“Parents who are informed and educated have a greater likelihood of raising children who experience excellent health and emotional well-being”
Center for Disease Control

I’ve compiled a list of simple techniques you can use to promote healthy development of your child’s: self-esteem, coping abilities, problem-solving skills, empathy towards others, and healthy expression of emotion.

Research has shown that this type of emotion coaching is a tremendous help in reducing future problem behavior in children.

 

What Empowered Parents Can Do:

  • Start by accepting that there is no such thing as a perfect parent. Accept that parenting is an evolution.

  • Honestly look at your own coping skills. Your child’s ability to cope is learned from how they watch you cope.

  • Accept help and advice from those parents who you admire. They learned from someone else too.

  • Learn your child. Your child has unique needs and sometimes you need to tailor parenting towards those needs. Know how your child learns.

  • Don’t try to solve all their problems. Let them come up with solutions. It helps them to learn problem solving and builds their confidence.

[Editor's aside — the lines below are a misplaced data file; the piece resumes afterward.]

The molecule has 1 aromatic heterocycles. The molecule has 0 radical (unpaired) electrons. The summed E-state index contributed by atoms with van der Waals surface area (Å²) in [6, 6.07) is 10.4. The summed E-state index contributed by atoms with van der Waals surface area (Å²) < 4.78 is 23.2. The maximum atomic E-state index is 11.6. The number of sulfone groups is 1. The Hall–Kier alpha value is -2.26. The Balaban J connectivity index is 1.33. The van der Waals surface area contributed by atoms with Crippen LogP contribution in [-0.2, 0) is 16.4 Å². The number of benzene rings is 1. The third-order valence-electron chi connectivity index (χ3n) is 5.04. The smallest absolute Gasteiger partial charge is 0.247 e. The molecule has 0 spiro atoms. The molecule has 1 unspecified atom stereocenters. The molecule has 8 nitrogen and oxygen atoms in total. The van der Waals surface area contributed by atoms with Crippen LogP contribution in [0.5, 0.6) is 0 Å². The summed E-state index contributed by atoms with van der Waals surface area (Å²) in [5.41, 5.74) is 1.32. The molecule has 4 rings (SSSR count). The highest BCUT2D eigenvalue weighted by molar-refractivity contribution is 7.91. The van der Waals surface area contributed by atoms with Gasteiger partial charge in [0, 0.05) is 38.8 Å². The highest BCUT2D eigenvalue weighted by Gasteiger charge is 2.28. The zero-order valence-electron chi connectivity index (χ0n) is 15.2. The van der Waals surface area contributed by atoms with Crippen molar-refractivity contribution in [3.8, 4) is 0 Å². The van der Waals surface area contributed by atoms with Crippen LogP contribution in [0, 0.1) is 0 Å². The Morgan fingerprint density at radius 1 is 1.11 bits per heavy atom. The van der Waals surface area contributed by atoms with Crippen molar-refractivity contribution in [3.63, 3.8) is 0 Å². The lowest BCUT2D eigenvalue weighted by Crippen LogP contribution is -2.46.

• Place value on time spent together rather than on material possessions. Children may associate feelings of the love to the material items rather than to the parent.

  • Promote self-worth by creating opportunities for them to demonstrate their gifts, talents, uniqueness, and abilities.

  • Establish routine acts of giving; donate at certain times of year, give away used clothes and toys, sponsor a family, walk an elderly person’s pet; if they get a toy, allow them to pick a second toy to give to a less advantaged child.

  • Celebrate accomplishments; don’t compare child to other kids but show them how they can improve to have skills like kids THEY admire.

  • Accept your child’s limitations; pushing them on something they don’t love may prevent them from ever finding their true purpose.

  • Put their needs first even if it goes against what you would like. Do not live vicariously through them as if may foster resentment in the child.